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J Neurosci. 2014 Oct 15;34(42):13988-97. doi: 10.1523/JNEUROSCI.1573-14.2014.

KIS, a kinase associated with microtubule regulators, enhances translation of AMPA receptors and stimulates dendritic spine remodeling.

Author information

1
Molecular Biology Institute of Barcelona (IBMB-CSIC), 08028 Barcelona, Catalonia, Spain and.
2
Laboratory of Neurobiology, Bellvitge Biomedical Research Institute (IDIBELL) and University of Barcelona, 08907 L'Hospitalet de Llobregat, Spain.
3
Molecular Biology Institute of Barcelona (IBMB-CSIC), 08028 Barcelona, Catalonia, Spain and cggbmc@ibmb.csic.es.

Abstract

Local regulation of protein synthesis allows a neuron to rapidly alter the proteome in response to synaptic signals, an essential mechanism in synaptic plasticity that is altered in many neurological diseases. Synthesis of many synaptic proteins is under local control and much of this regulation occurs through structures termed RNA granules. KIS is a protein kinase that associates with stathmin, a modulator of the tubulin cytoskeleton. Furthermore, KIS is found in RNA granules and stimulates translation driven by the ╬▓-actin 3'UTR in neurites. Here we explore the physiological and molecular mechanisms underlying the action of KIS on hippocampal synaptic plasticity in mice. KIS downregulation compromises spine development, alters actin dynamics, and reduces postsynaptic responsiveness. The absence of KIS results in a significant decrease of protein levels of PSD-95, a postsynaptic scaffolding protein, and the AMPAR subunits GluR1 and GluR2 in a CPEB3-dependent manner. Underlying its role in spine maturation, KIS is able to suppress the spine developmental defects caused by CPEB3 overexpression. Moreover, either by direct or indirect mechanisms, KIS counteracts the inhibitory activity of CPEB3 on the GluR2 3'UTR at both mRNA translation and polyadenylation levels. Our study provides insights into the mechanisms that mediate dendritic spine morphogenesis and functional synaptic maturation, and suggests KIS as a link regulating spine cytoskeleton and postsynaptic activity in memory formation.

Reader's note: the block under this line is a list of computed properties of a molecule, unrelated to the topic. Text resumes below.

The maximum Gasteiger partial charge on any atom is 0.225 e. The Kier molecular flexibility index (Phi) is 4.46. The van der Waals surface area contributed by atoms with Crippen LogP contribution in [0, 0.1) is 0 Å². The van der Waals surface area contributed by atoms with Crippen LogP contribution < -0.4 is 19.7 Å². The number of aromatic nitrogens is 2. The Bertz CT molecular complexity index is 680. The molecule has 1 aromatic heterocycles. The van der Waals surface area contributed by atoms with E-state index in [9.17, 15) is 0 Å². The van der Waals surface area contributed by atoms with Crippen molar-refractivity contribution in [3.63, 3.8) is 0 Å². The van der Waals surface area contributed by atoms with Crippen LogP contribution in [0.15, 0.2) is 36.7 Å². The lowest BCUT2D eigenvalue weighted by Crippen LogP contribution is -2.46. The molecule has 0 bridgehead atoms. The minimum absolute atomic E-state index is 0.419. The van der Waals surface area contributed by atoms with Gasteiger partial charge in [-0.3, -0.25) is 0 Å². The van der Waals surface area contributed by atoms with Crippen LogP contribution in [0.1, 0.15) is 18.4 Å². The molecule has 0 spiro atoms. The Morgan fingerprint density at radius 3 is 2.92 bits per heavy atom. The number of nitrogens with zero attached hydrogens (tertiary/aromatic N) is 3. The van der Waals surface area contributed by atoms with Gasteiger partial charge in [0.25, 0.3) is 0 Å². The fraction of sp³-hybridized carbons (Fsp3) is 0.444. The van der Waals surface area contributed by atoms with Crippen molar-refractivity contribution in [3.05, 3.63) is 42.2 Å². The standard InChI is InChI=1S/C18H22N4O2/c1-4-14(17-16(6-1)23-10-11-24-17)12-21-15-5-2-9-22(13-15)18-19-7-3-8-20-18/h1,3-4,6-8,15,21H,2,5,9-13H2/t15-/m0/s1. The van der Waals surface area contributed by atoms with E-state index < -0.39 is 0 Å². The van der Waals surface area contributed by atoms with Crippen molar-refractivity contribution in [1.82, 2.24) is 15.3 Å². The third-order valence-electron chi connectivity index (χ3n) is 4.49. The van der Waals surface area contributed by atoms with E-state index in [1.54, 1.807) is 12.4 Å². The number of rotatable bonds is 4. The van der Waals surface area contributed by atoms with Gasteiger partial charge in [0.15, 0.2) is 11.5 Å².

KEYWORDS:

AMPA receptors; KIS; hippocampus; local translation; spine remodeling; synaptic plasticity

PMID:
25319695
DOI:
10.1523/JNEUROSCI.1573-14.2014
[Indexed for MEDLINE]
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